08.23.13

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The Rise of Google’s ChromeOS and Chrome

Posted in GNU/Linux, Google, Red Hat at 8:45 pm by Dr. Roy Schestowitz

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Summary: Google’s FOSS systems are starting to creep into the servers and desktops market

SERVERS that run GNU/Linux are typically using Red Hat’s operating system and its clones [1]. My Web sites, of which there are about twelve, all run Red Hat (shared hosting) and Techrights (dedicated) runs CentOS. At work we mostly use Debian, sometimes Ubuntu too.

What I noticed that’s curious this month is that Chrome is rising a lot in terms of usage in my personal site, schestowitz.com, with GNU/Linux also accounting for higher share (see image above, based on non-bot requests from August 1st to August 22nd). Interestingly enough, reveals a new article [2], Google’s ChromeOS is now being used to target the server with GNU/Linux. Could this be the beginning of a new trend? Is Google going to directly challenge Red Hat some time down the road?

For those who think that Red Hat and Fedora are losing the race, Korora 19 shows that there’s still interest in branching off Fedora [3], not just Ubuntu and Debian (the typical routine in recent years).

Related/contextual items from the news:

  1. Why Did Red Hat Ultimately Win The Battle For Monetizing Linux Support?

    Red Hat has dominated in providing “corporate production Linux” because it not only understands Linux, it understands corporate, and it understands production.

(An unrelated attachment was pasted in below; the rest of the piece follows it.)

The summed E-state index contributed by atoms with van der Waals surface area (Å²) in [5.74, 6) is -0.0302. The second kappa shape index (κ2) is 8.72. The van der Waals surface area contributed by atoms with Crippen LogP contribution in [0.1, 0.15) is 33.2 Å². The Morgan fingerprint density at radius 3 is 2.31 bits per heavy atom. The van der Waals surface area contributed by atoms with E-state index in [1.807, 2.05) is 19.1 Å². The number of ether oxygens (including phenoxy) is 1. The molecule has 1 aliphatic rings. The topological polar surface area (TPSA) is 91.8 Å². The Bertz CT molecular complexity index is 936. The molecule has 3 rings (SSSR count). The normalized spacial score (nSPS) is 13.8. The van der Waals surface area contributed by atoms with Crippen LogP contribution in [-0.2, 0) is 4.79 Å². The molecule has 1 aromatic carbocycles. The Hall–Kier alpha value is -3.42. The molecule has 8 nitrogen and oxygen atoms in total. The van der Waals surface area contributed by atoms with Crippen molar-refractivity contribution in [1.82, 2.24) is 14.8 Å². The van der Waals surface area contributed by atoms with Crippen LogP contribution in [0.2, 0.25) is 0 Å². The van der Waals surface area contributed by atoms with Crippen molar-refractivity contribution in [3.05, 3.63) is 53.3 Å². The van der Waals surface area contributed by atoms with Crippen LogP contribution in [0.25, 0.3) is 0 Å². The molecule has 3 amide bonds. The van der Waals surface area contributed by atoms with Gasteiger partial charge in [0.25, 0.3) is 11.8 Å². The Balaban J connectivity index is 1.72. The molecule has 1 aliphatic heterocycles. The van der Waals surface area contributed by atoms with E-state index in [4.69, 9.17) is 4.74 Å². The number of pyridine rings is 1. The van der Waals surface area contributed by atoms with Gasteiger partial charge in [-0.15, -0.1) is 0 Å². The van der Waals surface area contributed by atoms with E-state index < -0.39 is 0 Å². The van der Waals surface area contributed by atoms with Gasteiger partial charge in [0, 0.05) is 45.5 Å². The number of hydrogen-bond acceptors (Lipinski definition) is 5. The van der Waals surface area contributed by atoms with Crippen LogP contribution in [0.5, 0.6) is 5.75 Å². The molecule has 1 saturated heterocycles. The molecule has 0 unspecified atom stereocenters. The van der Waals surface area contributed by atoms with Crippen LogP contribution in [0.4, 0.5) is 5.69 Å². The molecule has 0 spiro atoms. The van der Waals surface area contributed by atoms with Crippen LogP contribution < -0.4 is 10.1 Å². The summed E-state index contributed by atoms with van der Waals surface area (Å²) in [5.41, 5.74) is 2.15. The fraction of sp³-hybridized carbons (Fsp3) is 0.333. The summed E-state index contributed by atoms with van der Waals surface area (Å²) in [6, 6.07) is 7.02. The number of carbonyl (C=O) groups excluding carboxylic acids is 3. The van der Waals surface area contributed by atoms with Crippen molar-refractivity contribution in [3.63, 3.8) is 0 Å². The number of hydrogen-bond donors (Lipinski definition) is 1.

What does it mean to understand corporate?

    They provide certification training and tests – RHCSA/RHCE/RHCA – and they’re not just guessing when they say that if you learn the material and pass those tests, you’re qualified to work in a particular capacity with RHEL.

  2. CoreOS: Building the Cloud from a Garage

    Wired posted an article yesterday profiling the creators of CoreOS, a minimal Linux server OS built from the combination of Docker and Google’s ChromeOS. I have been complaining for a long time that server installs were too bloated, and even though the minimal installs have taken care of much of that, the CoreOS project looks like they strip it down even more. Alex Polvi and his team are building a new, open way to build a datacenter that should have other commercial datacenter vendors worried.

  3. Korora 19: Fedora Linux on steroids!

    Today in Open Source: Is Korora 19 a better Fedora? Plus: Juicy facts about Debian Linux, and Football Manager 2014 comes to Linux!

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